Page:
Turning to FIG, 2, it shows the communication format used on bus 12. But 12 is a synchronous communications medium. It carries communications in the form of repeating frames 200 each one of which comprises a plurality of time slots 201. Each frame 200 illustratively consist of 5592 time slots 201, and each time slot 201 carries one bit data; consequently, both bits and time slots will subsequently be referred to by the numeral 201. Each frame 200 has a duration of 125 μs, giving each time slot 201 and 8 Kbps bandwidth. Each time slot 201 of a frame 200 may form a separate communications channel, or a plurality of time slots 201 of a frame 200 may be combined to form a higher-speed channel. In this example, the maximum channel bandwidth is 45 Mbps. Bandwidth may be allocated to channels in one time slot 201, or 8 Kbps, increments. As shown in FIG. 2, some number of bits 201 of each frame 200 are used as framing and control bits 204. The number and placement of these bits 204 within a frame 200 are a function of the particular communication format adopted for buses 12. All but of the remaining time slots 201 of each frame 200 may be used to form customer channels 202, while the remaining one time slot 201 of each frame 200 is always reserved for a control channel 203. However, additional time slots 201 may be dynamically allocated to control channel 203, or to the information of additonal control channels 203, by network manager 16. Customer channels 202 are circuit-switched, while the one or more control channels 203 are message-based, e.g., packetized.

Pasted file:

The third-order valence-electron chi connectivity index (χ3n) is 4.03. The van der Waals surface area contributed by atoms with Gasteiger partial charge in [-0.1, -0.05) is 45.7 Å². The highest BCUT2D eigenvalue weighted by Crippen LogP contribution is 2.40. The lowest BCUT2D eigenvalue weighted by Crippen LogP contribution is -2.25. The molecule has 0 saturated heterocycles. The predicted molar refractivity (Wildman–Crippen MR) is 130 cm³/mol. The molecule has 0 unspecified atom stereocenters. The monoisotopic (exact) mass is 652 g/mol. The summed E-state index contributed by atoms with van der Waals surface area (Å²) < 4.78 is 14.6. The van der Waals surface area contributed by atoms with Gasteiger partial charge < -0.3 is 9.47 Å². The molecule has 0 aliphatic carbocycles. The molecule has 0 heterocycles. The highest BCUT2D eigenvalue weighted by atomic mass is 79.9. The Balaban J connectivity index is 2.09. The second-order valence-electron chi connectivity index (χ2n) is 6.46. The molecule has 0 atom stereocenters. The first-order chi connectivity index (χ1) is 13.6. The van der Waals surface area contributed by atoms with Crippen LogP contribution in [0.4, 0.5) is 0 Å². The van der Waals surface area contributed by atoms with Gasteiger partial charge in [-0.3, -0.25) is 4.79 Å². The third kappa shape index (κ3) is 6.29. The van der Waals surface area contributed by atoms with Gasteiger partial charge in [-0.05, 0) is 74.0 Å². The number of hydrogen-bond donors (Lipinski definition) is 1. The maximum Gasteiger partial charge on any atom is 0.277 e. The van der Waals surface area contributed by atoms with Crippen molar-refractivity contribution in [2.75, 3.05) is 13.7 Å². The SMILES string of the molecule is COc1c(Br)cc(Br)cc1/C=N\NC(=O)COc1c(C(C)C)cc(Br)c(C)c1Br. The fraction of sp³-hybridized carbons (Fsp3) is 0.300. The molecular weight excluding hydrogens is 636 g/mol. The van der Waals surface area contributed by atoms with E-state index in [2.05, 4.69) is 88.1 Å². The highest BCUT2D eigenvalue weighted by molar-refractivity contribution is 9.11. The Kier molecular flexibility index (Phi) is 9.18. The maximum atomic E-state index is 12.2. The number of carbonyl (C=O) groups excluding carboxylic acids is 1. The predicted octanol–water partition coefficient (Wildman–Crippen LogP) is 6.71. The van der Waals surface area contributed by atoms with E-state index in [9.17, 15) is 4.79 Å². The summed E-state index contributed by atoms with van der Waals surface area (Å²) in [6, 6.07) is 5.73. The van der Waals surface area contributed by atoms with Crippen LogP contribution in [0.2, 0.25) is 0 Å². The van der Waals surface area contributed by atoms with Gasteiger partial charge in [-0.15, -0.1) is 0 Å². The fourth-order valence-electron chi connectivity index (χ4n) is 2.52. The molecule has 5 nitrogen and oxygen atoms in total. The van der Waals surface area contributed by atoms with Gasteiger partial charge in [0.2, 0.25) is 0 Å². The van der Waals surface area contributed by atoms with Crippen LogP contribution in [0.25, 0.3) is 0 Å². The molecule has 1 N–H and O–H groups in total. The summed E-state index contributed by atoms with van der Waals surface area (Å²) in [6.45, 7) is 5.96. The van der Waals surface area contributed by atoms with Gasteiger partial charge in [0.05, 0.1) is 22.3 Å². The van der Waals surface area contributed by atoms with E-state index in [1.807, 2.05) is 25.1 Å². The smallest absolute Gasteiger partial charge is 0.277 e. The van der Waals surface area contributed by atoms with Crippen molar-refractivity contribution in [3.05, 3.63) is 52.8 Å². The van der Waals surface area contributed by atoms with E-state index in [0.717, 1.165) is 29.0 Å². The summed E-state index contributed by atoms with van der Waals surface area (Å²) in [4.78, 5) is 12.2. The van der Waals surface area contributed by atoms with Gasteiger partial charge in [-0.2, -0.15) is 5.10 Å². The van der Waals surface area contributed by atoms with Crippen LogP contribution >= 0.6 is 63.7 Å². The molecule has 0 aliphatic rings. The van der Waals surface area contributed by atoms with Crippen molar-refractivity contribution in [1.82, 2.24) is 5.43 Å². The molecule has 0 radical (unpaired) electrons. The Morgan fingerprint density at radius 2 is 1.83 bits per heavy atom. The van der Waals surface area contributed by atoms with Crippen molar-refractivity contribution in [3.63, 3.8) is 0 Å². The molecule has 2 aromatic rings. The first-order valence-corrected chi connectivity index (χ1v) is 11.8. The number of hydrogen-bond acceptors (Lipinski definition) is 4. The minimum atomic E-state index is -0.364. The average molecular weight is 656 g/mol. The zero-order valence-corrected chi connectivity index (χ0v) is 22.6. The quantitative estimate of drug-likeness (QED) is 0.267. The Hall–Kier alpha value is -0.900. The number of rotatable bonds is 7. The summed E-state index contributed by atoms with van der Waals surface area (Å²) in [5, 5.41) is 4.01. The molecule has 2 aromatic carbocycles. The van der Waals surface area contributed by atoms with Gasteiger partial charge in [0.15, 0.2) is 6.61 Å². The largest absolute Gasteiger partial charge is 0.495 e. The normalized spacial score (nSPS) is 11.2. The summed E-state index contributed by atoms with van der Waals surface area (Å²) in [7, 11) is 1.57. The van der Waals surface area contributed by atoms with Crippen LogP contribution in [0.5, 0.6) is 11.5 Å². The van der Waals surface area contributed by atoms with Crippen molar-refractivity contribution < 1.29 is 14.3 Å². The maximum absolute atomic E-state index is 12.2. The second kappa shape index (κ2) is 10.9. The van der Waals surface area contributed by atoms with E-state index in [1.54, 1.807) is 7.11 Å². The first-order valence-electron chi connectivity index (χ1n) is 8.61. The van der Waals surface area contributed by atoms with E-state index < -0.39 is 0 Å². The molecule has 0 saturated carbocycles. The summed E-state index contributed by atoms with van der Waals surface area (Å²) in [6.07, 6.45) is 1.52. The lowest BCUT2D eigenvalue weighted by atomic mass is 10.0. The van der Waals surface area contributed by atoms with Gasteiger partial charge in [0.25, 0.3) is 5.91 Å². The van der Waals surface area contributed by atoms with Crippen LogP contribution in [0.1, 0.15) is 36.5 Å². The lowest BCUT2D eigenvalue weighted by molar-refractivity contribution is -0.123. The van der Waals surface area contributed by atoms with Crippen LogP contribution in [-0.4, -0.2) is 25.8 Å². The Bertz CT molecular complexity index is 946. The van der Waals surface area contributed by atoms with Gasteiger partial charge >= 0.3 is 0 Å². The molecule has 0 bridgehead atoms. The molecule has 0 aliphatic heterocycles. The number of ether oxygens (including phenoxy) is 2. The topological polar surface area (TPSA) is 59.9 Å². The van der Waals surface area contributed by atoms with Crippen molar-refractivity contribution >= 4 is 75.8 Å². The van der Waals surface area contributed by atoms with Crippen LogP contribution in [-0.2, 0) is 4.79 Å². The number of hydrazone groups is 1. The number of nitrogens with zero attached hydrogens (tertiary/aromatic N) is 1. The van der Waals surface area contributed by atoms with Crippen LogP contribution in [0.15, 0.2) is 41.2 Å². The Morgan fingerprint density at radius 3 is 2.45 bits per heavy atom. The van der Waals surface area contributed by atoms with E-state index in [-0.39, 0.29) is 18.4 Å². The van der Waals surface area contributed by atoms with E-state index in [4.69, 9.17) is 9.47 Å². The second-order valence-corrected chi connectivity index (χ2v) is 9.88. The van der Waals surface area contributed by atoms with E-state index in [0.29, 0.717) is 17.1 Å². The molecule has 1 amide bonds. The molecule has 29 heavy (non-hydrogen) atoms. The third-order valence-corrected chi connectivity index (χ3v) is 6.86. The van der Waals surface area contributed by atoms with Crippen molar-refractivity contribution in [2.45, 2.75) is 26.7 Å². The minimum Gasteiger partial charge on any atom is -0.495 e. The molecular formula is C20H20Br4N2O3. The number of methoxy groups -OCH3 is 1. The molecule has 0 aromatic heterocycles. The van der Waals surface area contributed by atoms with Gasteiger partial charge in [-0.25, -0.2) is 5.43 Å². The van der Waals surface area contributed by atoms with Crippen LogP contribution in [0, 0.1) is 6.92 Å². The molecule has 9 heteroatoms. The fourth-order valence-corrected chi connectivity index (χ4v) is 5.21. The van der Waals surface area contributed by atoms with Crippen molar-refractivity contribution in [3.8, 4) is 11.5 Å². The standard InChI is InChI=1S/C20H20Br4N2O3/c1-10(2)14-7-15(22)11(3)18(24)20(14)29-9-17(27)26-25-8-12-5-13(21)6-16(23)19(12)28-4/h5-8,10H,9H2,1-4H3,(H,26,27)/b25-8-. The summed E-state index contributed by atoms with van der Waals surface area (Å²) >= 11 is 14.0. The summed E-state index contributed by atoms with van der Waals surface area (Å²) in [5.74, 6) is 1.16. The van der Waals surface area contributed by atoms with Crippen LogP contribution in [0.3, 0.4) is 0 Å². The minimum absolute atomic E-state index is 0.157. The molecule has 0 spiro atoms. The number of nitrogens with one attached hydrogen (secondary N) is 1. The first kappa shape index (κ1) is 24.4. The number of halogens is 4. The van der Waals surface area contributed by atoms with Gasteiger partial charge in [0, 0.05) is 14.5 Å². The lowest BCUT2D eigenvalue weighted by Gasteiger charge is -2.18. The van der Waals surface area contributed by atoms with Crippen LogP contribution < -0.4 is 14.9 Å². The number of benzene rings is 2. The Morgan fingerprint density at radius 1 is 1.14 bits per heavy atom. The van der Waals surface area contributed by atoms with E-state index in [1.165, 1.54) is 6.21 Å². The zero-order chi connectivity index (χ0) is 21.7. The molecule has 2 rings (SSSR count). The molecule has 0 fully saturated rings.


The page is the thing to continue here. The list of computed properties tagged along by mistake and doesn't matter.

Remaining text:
Add/drop multiplexers 13 communicate with network manager 16 via the one more control channels 203 in a conventional manner. Multiplexers 13 use channels 203 to request allocation and deallocation of time slots 201 to customer channels 202 for use by their connected terminal equipment 14, and to provide manager 16 with destination addresses for those channels 202. Multiplexers also use channels 203 to receive from manager 16 the requested allocations and deallocations, including information identifying the particular allocated and deallocated time slots 201, as well as information idetifying channels 202 incoming from terminal equipment 14 connected to other multiplexers 13. Multiplexers 13 retrieve information destined for their connected terminal equipment 14 from time slots 201 of the allocated incoming channels 202, and insert information from their connected equipment 14 into time slots 201 of the allocated outgoing channels 202.